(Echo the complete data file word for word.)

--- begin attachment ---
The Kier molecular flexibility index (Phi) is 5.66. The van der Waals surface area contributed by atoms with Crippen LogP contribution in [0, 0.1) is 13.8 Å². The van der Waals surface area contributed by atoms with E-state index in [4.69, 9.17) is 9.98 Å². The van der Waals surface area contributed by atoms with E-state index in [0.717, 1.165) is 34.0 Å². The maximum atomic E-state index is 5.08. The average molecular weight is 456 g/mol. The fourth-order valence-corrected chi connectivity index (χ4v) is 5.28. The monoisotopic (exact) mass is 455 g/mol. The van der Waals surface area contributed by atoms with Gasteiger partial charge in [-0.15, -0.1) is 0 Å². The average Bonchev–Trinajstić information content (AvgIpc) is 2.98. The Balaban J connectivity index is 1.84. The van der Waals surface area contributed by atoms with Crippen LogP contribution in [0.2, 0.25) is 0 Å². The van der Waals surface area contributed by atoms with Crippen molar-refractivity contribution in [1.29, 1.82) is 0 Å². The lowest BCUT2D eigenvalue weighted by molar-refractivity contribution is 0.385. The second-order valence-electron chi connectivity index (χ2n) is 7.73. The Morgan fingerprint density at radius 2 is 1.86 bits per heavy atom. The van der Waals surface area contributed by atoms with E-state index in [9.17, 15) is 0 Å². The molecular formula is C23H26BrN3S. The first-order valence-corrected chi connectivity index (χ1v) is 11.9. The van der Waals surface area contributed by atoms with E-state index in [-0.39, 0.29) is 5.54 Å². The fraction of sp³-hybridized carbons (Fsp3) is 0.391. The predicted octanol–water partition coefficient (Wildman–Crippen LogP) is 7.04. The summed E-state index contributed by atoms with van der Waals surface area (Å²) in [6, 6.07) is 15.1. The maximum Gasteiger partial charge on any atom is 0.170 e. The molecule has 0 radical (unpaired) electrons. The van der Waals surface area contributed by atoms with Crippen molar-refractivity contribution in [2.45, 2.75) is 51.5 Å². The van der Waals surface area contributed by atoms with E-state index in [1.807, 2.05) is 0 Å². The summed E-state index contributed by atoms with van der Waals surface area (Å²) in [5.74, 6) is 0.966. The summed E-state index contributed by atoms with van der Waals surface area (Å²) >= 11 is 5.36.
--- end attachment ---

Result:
The Kier molecular flexibility index (Phi) is 5.66. The van der Waals surface area contributed by atoms with Crippen LogP contribution in [0, 0.1) is 13.8 Å². The van der Waals surface area contributed by atoms with E-state index in [4.69, 9.17) is 9.98 Å². The van der Waals surface area contributed by atoms with E-state index in [0.717, 1.165) is 34.0 Å². The maximum atomic E-state index is 5.08. The average molecular weight is 456 g/mol. The fourth-order valence-corrected chi connectivity index (χ4v) is 5.28. The monoisotopic (exact) mass is 455 g/mol. The van der Waals surface area contributed by atoms with Gasteiger partial charge in [-0.15, -0.1) is 0 Å². The average Bonchev–Trinajstić information content (AvgIpc) is 2.98. The Balaban J connectivity index is 1.84. The van der Waals surface area contributed by atoms with Crippen LogP contribution in [0.2, 0.25) is 0 Å². The van der Waals surface area contributed by atoms with Crippen molar-refractivity contribution in [1.29, 1.82) is 0 Å². The lowest BCUT2D eigenvalue weighted by molar-refractivity contribution is 0.385. The second-order valence-electron chi connectivity index (χ2n) is 7.73. The Morgan fingerprint density at radius 2 is 1.86 bits per heavy atom. The van der Waals surface area contributed by atoms with E-state index in [9.17, 15) is 0 Å². The molecular formula is C23H26BrN3S. The first-order valence-corrected chi connectivity index (χ1v) is 11.9. The van der Waals surface area contributed by atoms with E-state index in [-0.39, 0.29) is 5.54 Å². The fraction of sp³-hybridized carbons (Fsp3) is 0.391. The predicted octanol–water partition coefficient (Wildman–Crippen LogP) is 7.04. The summed E-state index contributed by atoms with van der Waals surface area (Å²) in [6, 6.07) is 15.1. The maximum Gasteiger partial charge on any atom is 0.170 e. The molecule has 0 radical (unpaired) electrons. The van der Waals surface area contributed by atoms with Crippen molar-refractivity contribution in [2.45, 2.75) is 51.5 Å². The van der Waals surface area contributed by atoms with E-state index in [1.807, 2.05) is 0 Å². The summed E-state index contributed by atoms with van der Waals surface area (Å²) in [5.74, 6) is 0.966. The summed E-state index contributed by atoms with van der Waals surface area (Å²) >= 11 is 5.36.